entirely due to added mass forces, which capture all of the effects of unsteadiness.

The power data also follow our scaling model well. Power in pitch is governed by

the rate of change of angle of attack (the St2 term), and by added mass forces (the

St2 f term). These two terms alone capture the essential effects of unsteadiness on

the mean power. As found for heaving motions, the mean power for pitch is a weakly

nonlinear function of the scaling parameter, indicating the limits of our model.

In figure 6 we present the efficiency data as a function of Strouhal number (a)

and as a function of the reduced frequency (b). The scaling result in the absence

https://doi.org/10.1017/jfm.2017.302

of drag is given by c6 /(c8 + c9 f ) (see (2.14)), shown in the figure by the dashed

line. Clearly, the reduced frequency collapses the data for faster motions, whereas the

Strouhal number does not. As found for heaving motions, the pitching data deviate

from the scaling for slower motions where viscous drag becomes a significant portion

of the net streamwise force. The solid lines show the curve fits after taking the drag

into account. The inviscid scaling suggests that in order to maximize efficiency, the

394 D. Floryan, T. Van Buren, C. W. Rowley and A. J. Smits

reduced frequency should be minimized, but viscous drag begins to be important at

some point, and so for maximum efficiency an intermediate reduced frequency is best.

The inviscid scaling for the efficiency can be rewritten as (c6 /c9 )/(c8 /c9 + f ). The

efficiency curve thus behaves as f 1 , but translated to the left by an amount c8 /c9 .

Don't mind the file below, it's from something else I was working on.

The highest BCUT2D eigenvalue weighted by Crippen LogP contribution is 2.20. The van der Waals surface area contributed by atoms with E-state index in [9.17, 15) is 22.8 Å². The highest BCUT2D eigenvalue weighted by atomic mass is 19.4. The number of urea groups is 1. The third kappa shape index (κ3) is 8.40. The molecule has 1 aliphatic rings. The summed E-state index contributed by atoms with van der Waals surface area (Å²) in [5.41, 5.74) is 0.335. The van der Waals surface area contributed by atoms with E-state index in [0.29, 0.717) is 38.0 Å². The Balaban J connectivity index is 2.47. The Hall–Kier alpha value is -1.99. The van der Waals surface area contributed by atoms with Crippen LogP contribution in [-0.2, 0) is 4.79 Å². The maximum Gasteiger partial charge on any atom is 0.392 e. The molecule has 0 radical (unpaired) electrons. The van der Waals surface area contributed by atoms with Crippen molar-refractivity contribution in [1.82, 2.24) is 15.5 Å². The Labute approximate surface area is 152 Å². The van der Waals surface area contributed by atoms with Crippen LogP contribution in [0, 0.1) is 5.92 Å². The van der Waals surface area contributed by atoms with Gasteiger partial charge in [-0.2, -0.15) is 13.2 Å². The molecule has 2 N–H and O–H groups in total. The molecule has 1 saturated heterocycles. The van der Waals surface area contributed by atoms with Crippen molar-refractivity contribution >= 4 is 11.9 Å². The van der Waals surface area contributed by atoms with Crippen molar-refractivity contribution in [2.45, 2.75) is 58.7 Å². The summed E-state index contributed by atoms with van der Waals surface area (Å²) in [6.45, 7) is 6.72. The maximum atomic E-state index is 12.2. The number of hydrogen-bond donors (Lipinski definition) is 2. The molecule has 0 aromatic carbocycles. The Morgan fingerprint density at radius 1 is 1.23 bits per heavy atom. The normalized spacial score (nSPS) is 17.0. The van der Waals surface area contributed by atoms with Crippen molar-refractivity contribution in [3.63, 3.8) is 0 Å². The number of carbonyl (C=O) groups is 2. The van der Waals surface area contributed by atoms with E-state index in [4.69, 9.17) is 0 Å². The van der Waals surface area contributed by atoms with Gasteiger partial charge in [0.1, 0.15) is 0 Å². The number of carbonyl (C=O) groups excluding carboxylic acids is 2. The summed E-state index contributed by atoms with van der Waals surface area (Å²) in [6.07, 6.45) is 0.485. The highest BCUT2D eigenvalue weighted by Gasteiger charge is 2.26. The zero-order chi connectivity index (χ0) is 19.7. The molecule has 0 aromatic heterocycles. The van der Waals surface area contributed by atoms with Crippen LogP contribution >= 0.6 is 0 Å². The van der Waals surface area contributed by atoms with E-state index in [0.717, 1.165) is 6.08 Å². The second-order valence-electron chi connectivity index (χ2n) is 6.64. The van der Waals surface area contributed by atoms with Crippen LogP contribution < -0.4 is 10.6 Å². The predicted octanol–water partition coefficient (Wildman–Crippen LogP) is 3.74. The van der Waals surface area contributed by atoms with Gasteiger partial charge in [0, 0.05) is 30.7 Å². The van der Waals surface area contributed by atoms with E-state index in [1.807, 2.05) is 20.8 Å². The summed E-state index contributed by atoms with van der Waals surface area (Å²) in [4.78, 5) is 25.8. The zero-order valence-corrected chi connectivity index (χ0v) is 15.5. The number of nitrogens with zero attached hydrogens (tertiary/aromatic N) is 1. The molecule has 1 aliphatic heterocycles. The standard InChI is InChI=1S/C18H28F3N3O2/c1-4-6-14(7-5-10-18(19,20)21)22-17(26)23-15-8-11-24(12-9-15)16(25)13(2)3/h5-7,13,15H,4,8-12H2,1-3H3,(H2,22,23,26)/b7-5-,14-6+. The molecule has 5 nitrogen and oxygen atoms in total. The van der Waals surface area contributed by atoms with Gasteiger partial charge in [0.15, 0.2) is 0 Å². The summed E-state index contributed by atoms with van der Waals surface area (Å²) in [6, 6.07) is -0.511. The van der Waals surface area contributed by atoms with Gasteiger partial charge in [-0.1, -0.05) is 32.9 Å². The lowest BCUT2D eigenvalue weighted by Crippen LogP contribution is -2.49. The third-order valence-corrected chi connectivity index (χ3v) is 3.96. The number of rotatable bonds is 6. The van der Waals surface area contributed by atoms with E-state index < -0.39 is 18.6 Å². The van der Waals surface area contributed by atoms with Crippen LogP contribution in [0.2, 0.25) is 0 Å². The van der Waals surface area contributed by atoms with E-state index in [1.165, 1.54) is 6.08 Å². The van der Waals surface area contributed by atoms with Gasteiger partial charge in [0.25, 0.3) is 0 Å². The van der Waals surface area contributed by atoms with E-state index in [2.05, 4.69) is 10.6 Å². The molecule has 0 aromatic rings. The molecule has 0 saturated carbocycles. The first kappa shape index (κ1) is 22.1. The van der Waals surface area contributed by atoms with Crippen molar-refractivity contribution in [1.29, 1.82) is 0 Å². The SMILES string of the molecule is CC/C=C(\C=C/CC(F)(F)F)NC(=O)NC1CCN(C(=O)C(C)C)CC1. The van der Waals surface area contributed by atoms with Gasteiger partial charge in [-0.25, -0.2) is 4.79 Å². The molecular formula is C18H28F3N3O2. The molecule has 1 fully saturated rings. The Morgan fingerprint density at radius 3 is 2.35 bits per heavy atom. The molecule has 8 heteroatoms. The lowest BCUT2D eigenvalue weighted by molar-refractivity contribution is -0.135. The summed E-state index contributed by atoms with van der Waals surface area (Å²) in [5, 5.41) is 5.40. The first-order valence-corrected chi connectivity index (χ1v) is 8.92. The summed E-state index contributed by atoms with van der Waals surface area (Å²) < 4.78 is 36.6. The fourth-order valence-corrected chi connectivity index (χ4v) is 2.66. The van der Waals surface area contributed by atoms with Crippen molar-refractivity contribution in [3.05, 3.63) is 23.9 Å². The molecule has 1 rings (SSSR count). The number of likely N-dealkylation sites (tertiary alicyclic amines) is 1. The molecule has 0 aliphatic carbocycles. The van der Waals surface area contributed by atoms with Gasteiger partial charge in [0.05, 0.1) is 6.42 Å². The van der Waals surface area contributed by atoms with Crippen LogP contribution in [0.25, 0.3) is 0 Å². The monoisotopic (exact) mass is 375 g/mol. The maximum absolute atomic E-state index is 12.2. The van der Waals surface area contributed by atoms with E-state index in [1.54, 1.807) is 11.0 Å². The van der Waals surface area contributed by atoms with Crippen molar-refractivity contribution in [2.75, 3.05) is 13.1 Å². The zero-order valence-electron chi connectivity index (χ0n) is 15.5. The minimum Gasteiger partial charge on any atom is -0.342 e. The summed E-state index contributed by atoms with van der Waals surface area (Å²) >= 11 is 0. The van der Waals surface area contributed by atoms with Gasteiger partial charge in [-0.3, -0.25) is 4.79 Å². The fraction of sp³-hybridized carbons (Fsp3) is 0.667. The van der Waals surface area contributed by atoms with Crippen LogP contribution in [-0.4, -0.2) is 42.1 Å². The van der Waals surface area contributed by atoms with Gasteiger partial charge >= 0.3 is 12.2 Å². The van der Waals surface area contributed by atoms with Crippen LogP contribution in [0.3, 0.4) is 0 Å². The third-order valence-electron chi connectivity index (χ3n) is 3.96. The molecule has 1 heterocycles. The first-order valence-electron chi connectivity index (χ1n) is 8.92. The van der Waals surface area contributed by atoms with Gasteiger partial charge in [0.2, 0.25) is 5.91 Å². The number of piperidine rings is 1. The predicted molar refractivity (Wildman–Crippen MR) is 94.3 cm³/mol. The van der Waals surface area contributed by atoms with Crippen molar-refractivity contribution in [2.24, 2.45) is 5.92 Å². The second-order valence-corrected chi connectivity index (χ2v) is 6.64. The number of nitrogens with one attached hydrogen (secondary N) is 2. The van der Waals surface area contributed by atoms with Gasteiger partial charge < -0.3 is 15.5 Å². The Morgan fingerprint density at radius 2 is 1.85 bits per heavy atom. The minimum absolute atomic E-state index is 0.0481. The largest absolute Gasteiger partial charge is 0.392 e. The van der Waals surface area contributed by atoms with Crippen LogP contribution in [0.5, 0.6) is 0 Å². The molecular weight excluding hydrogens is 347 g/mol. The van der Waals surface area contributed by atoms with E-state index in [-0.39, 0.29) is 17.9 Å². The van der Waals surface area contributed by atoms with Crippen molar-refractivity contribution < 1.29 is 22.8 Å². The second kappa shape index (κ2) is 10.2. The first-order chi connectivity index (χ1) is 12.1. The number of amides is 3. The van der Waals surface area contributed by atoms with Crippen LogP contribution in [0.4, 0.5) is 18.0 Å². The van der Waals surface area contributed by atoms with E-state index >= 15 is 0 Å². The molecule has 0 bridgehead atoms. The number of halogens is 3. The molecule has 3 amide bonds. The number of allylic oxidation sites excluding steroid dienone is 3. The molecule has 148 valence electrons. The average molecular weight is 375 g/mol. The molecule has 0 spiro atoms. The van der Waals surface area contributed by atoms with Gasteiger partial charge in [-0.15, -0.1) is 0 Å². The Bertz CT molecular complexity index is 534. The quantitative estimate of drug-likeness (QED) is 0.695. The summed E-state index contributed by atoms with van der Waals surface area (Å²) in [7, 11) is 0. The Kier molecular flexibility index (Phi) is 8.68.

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The amount of leftward translation thus depends on the relative strengths of the terms

corresponding to the coefficients c8 (rate of change of angle of attack) and c9 (added

mass). From the perspective of maximizing efficiency, a smaller translation is better

(e.g. f 1 without any translation approaches infinity as f approaches zero). It is clear

that we may alter the amount of translation, and thus the efficiency, by changing

the relative strengths of lift-based and added mass forces. This could be achieved,

possibly, by adding higher harmonics to the motion. This approach is currently under

investigation.

6. Rescaling thrust

If we consider motions where the viscous drag term is small, the thrust coefficients

for heaving and pitching motions in (2.13) and (2.14) reduce to

CTh = c1 St2 + c2 St2 f U ,

(6.1)

CTp = c6 St2 ,

respectively, where we have taken c7 = 0 as shown by the data. It is apparent that we

may eliminate St from both expressions by rescaling the thrust, reducing the number

of necessary scaling parameters. We rewrite the thrust laws as

CTh = 4c1 + 4c2 f U , (6.2)

CTp = 4c6 , (6.3)

where we define a new thrust coefficient

Fx

CT = (6.4)

1

2

f 2 A2 sc

based on a characteristic velocity scale fA. Since CT does not contain the free stream

velocity U , equation (6.3) indicates that for pitching motions the dimensional thrust

should be independent of the free stream velocity.

The results, scaled as suggested by (6.2) and (6.3) are shown in figure 7. They show

that the non-dimensional thrust coefficient CT is indeed a linear function of reduced

frequency for heaving motions for large values of f (U varies only approximately

10 % for our data, effectively constant), and a constant for pitching motions.

The experimental results presented thus far have all been taken at a single

free stream velocity. To verify that the thrust results are truly independent of

velocity, the velocity was varied from 60 to 120 mm s1 . Figure 8 shows that

the dimensional thrust is independent of free stream velocity for pitching motions,

and only weakly depends on free stream velocity for heaving motions, confirming our

scaling arguments. Although not shown here, we note that the data taken at different

https://doi.org/10.1017/jfm.2017.302

velocities follow the scaling laws given by (2.13) and (2.14), with the same values

for the coefficients as found in 4 and 5.

It is instructive to test our scaling arguments against biological observations. Figure 9